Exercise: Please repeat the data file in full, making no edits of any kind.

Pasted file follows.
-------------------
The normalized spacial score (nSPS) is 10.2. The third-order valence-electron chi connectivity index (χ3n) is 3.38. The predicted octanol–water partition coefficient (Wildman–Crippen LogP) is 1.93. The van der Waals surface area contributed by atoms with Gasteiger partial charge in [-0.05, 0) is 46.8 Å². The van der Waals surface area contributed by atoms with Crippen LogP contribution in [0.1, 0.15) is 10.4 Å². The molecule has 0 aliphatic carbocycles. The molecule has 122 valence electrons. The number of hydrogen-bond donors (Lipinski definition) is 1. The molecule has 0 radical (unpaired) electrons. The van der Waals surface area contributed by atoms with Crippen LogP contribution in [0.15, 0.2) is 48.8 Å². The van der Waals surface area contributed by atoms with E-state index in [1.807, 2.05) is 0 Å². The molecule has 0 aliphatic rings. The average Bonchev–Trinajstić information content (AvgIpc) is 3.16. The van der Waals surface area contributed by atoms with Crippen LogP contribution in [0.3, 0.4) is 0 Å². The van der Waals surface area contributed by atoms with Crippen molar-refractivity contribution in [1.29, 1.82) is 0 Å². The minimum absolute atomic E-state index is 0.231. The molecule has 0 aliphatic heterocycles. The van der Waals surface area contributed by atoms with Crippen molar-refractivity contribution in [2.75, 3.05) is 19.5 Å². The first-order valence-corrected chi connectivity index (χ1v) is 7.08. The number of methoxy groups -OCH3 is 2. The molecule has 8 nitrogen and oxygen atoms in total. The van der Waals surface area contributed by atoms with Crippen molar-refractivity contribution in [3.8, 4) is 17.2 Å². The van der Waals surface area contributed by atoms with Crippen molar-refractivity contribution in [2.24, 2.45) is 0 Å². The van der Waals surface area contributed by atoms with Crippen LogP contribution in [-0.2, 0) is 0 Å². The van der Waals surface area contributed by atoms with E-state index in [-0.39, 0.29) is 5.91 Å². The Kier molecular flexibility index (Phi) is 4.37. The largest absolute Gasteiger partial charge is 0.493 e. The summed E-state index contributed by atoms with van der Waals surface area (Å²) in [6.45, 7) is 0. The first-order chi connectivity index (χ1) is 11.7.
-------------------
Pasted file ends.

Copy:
The normalized spacial score (nSPS) is 10.2. The third-order valence-electron chi connectivity index (χ3n) is 3.38. The predicted octanol–water partition coefficient (Wildman–Crippen LogP) is 1.93. The van der Waals surface area contributed by atoms with Gasteiger partial charge in [-0.05, 0) is 46.8 Å². The van der Waals surface area contributed by atoms with Crippen LogP contribution in [0.1, 0.15) is 10.4 Å². The molecule has 0 aliphatic carbocycles. The molecule has 122 valence electrons. The number of hydrogen-bond donors (Lipinski definition) is 1. The molecule has 0 radical (unpaired) electrons. The van der Waals surface area contributed by atoms with Crippen LogP contribution in [0.15, 0.2) is 48.8 Å². The van der Waals surface area contributed by atoms with E-state index in [1.807, 2.05) is 0 Å². The molecule has 0 aliphatic rings. The average Bonchev–Trinajstić information content (AvgIpc) is 3.16. The van der Waals surface area contributed by atoms with Crippen LogP contribution in [0.3, 0.4) is 0 Å². The van der Waals surface area contributed by atoms with Crippen molar-refractivity contribution in [1.29, 1.82) is 0 Å². The minimum absolute atomic E-state index is 0.231. The molecule has 0 aliphatic heterocycles. The van der Waals surface area contributed by atoms with Crippen molar-refractivity contribution in [2.75, 3.05) is 19.5 Å². The first-order valence-corrected chi connectivity index (χ1v) is 7.08. The number of methoxy groups -OCH3 is 2. The molecule has 8 nitrogen and oxygen atoms in total. The van der Waals surface area contributed by atoms with Crippen molar-refractivity contribution in [3.8, 4) is 17.2 Å². The van der Waals surface area contributed by atoms with Crippen molar-refractivity contribution in [2.24, 2.45) is 0 Å². The van der Waals surface area contributed by atoms with Crippen LogP contribution in [-0.2, 0) is 0 Å². The van der Waals surface area contributed by atoms with E-state index in [-0.39, 0.29) is 5.91 Å². The Kier molecular flexibility index (Phi) is 4.37. The largest absolute Gasteiger partial charge is 0.493 e. The summed E-state index contributed by atoms with van der Waals surface area (Å²) in [6.45, 7) is 0. The first-order chi connectivity index (χ1) is 11.7.